Stripping Peacock Herl....

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John Dunn
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Stripping Peacock Herl....

Post by John Dunn » Mon Nov 16, 2009 10:17 pm

Hi all
I know this is a old subject ( Stripping Peacock Herl ). I am not fond of using Bleach , Nair hair remover I thought somebody would have a better idea? Any thoughts.

Regards
John Dunn
"The trout do not rise in the cemetery, so you better do your fishing while you are still able." - Sparse Grey Hackle
narcodog
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Re: Stripping Peacock Herl....

Post by narcodog » Mon Nov 16, 2009 11:38 pm

Pencil eraser, back of a single edged razor blade, your thumb nail.
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redietz
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Re: Stripping Peacock Herl....

Post by redietz » Tue Nov 17, 2009 1:50 am

narcodog wrote:Pencil eraser, back of a single edged razor blade, your thumb nail.
I second pencil eraser. Note that there's a direction to the flue on the herl; rubbing only works in one direction.

I used my thumb nail until the first time the herl broke and inserted itself under my thumb nail. Not quite as bad as bamboo splinters, but nearly so.
Bob
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John Dunn
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Re: Stripping Peacock Herl....

Post by John Dunn » Tue Nov 17, 2009 2:02 pm

Thanks for the help, I have tried (Pencil eraser, back of a single edged razor blade, your thumb nail.)which none of them strikes my fancy. The wax idea sounds like it might be practicable, I really like quill bodied flies with the segmentation with the two tone quality in the body.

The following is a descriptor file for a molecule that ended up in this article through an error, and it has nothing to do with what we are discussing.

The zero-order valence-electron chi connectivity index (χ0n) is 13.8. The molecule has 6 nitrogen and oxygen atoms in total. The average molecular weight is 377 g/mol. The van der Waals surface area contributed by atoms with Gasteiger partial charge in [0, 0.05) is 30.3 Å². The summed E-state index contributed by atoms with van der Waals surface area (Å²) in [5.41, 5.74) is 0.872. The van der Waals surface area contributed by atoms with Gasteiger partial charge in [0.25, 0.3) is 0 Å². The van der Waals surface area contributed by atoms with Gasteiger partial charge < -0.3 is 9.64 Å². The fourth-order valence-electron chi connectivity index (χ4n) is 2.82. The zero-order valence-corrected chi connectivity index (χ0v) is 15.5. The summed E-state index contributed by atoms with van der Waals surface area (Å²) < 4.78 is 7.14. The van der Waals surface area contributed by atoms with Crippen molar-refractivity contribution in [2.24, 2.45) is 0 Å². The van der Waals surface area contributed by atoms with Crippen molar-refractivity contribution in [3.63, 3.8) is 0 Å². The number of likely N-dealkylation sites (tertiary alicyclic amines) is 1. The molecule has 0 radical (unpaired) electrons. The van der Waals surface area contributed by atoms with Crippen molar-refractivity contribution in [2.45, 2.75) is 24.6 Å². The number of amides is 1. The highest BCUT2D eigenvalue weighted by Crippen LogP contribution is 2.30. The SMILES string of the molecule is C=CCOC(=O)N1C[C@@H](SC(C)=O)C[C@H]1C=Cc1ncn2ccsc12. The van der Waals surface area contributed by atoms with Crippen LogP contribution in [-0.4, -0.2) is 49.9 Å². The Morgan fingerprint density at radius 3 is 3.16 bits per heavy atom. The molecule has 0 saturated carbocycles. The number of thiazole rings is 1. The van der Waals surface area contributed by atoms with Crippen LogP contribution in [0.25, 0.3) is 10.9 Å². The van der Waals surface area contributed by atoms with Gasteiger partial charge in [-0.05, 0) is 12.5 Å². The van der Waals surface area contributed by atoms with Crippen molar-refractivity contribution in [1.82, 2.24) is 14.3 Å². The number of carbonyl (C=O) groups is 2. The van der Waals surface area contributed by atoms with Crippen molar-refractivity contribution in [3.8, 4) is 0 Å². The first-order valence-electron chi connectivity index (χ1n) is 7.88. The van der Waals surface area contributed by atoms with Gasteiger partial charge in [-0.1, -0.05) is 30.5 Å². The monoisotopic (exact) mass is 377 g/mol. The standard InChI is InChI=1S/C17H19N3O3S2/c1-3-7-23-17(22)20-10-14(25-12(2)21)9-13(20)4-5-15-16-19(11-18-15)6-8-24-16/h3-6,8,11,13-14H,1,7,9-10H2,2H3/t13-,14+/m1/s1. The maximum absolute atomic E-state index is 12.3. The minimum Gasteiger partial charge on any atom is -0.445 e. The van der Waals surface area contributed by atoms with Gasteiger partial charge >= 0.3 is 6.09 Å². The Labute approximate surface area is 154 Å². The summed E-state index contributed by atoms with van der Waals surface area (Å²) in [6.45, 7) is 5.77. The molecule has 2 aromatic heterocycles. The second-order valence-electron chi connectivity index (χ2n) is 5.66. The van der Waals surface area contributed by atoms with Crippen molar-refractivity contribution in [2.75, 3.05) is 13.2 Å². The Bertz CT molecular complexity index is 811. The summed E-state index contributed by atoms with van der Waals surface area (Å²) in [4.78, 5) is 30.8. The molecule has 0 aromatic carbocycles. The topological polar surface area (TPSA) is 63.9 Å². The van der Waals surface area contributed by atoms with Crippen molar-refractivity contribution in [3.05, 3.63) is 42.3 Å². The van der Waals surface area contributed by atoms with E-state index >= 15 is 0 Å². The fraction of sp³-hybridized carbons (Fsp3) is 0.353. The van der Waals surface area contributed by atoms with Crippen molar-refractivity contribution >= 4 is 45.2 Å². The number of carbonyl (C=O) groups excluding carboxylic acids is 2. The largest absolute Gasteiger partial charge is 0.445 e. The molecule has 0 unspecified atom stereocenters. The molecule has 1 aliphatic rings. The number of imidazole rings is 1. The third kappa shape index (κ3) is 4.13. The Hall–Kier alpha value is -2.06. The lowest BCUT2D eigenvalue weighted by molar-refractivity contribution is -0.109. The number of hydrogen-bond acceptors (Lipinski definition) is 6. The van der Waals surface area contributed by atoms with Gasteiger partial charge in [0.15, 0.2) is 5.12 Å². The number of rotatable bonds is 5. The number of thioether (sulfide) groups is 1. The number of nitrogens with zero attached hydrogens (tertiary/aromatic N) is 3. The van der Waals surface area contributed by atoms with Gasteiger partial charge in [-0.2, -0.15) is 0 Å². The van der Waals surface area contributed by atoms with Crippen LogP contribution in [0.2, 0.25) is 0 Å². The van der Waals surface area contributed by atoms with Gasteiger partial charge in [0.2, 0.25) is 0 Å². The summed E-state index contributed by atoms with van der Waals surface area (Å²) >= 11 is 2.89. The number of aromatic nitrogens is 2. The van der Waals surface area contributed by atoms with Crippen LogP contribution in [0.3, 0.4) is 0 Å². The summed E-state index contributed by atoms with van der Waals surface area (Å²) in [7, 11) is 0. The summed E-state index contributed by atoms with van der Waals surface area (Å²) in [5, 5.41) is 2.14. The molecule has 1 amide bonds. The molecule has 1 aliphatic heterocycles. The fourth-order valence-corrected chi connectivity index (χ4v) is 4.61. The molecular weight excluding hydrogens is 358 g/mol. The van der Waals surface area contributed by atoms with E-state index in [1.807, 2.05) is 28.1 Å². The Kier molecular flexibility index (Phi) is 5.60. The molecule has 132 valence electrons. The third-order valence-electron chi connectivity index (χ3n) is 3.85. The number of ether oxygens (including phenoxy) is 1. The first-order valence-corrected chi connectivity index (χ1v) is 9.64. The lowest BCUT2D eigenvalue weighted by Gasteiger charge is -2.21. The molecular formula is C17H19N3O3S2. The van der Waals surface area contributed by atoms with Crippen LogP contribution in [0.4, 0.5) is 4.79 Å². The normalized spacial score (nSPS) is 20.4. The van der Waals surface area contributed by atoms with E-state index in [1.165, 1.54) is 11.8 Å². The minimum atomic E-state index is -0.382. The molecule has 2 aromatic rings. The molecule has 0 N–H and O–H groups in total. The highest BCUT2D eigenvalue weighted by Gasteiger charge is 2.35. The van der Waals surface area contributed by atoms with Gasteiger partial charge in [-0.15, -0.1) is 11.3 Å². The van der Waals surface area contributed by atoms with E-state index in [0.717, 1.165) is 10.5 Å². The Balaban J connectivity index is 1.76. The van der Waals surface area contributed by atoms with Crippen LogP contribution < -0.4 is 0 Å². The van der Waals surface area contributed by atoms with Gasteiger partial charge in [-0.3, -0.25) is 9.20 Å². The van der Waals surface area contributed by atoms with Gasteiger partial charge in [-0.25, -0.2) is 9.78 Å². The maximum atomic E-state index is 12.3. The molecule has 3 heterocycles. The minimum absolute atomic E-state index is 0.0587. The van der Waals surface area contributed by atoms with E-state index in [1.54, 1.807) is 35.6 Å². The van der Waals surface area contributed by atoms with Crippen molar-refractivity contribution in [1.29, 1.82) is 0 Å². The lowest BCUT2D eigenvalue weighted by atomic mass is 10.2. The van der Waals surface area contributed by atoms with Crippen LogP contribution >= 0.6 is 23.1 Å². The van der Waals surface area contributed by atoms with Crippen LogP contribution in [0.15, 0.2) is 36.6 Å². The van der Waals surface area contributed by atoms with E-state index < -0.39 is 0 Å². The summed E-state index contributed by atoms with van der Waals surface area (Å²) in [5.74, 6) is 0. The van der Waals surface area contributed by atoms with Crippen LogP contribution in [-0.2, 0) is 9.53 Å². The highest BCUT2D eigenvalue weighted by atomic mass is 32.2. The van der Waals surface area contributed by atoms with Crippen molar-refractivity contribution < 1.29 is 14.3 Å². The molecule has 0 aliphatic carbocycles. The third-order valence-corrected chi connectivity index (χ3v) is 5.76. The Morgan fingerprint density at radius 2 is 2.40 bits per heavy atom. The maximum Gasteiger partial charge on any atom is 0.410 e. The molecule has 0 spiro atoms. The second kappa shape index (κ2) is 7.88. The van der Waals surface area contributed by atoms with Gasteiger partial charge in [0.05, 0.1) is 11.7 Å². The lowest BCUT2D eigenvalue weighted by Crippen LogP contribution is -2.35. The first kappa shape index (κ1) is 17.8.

Thanks again

John
"The trout do not rise in the cemetery, so you better do your fishing while you are still able." - Sparse Grey Hackle
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Re: Stripping Peacock Herl....

Post by narcodog » Tue Nov 17, 2009 3:35 pm

Thre is one more method, not as much fun or satisfaction, you can buy them. ;)
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Re: Stripping Peacock Herl....

Post by letumgo » Tue Nov 17, 2009 8:27 pm

It is funny how things stick in my head. I remembered reading a description of a herl stripping tool in Leisenring's book, but had forgotten about it until I saw your question.

The following description of a Peacock Stripping tool as described in the 1946 Edition of "The Art of Tying the Wet Fly" by James Leisenging (Pages 27 & 28):

"Before your Peacock Herl quill is ready to be used as a quill body you must strip it, that is remove the tiny fibers which are on the black edge. The best way to my knowledge of stripping quill came to me from my fishing partner, Mr. Albert Kraft, at true angler ant a fine flytyer. One day while driving to the Poconos to tempt some of those educated brown trout with out flies, after several miles of the usual conversation two fly-fishermen will carry on, I said "Pete, don't you know of anything new to talk about?"